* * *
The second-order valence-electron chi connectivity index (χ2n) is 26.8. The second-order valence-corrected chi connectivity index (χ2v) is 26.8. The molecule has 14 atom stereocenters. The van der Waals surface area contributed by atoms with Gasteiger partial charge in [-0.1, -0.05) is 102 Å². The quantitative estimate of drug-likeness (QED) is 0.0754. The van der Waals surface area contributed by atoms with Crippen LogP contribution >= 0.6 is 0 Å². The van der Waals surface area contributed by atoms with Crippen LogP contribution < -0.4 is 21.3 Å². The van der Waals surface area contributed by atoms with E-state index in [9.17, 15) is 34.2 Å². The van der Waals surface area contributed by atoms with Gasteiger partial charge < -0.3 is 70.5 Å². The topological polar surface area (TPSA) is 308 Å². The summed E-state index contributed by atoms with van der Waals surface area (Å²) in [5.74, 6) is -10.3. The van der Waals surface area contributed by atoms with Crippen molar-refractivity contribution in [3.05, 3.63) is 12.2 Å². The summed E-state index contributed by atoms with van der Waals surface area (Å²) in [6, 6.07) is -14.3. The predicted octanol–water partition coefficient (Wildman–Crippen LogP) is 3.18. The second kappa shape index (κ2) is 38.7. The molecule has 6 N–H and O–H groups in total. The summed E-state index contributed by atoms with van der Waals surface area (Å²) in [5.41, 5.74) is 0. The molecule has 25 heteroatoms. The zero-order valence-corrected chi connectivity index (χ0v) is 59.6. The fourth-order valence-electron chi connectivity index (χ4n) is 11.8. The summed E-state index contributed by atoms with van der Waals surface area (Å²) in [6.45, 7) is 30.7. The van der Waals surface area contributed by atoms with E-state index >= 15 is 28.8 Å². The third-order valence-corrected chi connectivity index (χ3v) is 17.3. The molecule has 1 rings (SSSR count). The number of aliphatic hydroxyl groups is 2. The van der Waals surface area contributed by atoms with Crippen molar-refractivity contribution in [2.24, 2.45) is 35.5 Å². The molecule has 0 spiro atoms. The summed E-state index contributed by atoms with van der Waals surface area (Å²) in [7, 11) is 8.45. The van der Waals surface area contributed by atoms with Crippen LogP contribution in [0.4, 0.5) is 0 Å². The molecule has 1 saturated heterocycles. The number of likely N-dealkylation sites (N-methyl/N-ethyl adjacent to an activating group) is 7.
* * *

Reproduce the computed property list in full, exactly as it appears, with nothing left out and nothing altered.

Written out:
The second-order valence-electron chi connectivity index (χ2n) is 26.8. The second-order valence-corrected chi connectivity index (χ2v) is 26.8. The molecule has 14 atom stereocenters. The van der Waals surface area contributed by atoms with Gasteiger partial charge in [-0.1, -0.05) is 102 Å². The quantitative estimate of drug-likeness (QED) is 0.0754. The van der Waals surface area contributed by atoms with Crippen LogP contribution >= 0.6 is 0 Å². The van der Waals surface area contributed by atoms with Crippen LogP contribution < -0.4 is 21.3 Å². The van der Waals surface area contributed by atoms with E-state index in [9.17, 15) is 34.2 Å². The van der Waals surface area contributed by atoms with Gasteiger partial charge < -0.3 is 70.5 Å². The topological polar surface area (TPSA) is 308 Å². The summed E-state index contributed by atoms with van der Waals surface area (Å²) in [5.74, 6) is -10.3. The van der Waals surface area contributed by atoms with Crippen molar-refractivity contribution in [3.05, 3.63) is 12.2 Å². The summed E-state index contributed by atoms with van der Waals surface area (Å²) in [6, 6.07) is -14.3. The predicted octanol–water partition coefficient (Wildman–Crippen LogP) is 3.18. The second kappa shape index (κ2) is 38.7. The molecule has 6 N–H and O–H groups in total. The summed E-state index contributed by atoms with van der Waals surface area (Å²) in [5.41, 5.74) is 0. The molecule has 25 heteroatoms. The zero-order valence-corrected chi connectivity index (χ0v) is 59.6. The fourth-order valence-electron chi connectivity index (χ4n) is 11.8. The summed E-state index contributed by atoms with van der Waals surface area (Å²) in [6.45, 7) is 30.7. The van der Waals surface area contributed by atoms with E-state index >= 15 is 28.8 Å². The third-order valence-corrected chi connectivity index (χ3v) is 17.3. The molecule has 1 rings (SSSR count). The number of aliphatic hydroxyl groups is 2. The van der Waals surface area contributed by atoms with Crippen molar-refractivity contribution in [2.24, 2.45) is 35.5 Å². The molecule has 0 spiro atoms. The summed E-state index contributed by atoms with van der Waals surface area (Å²) in [7, 11) is 8.45. The van der Waals surface area contributed by atoms with Crippen LogP contribution in [0.4, 0.5) is 0 Å². The molecule has 1 saturated heterocycles. The number of likely N-dealkylation sites (N-methyl/N-ethyl adjacent to an activating group) is 7.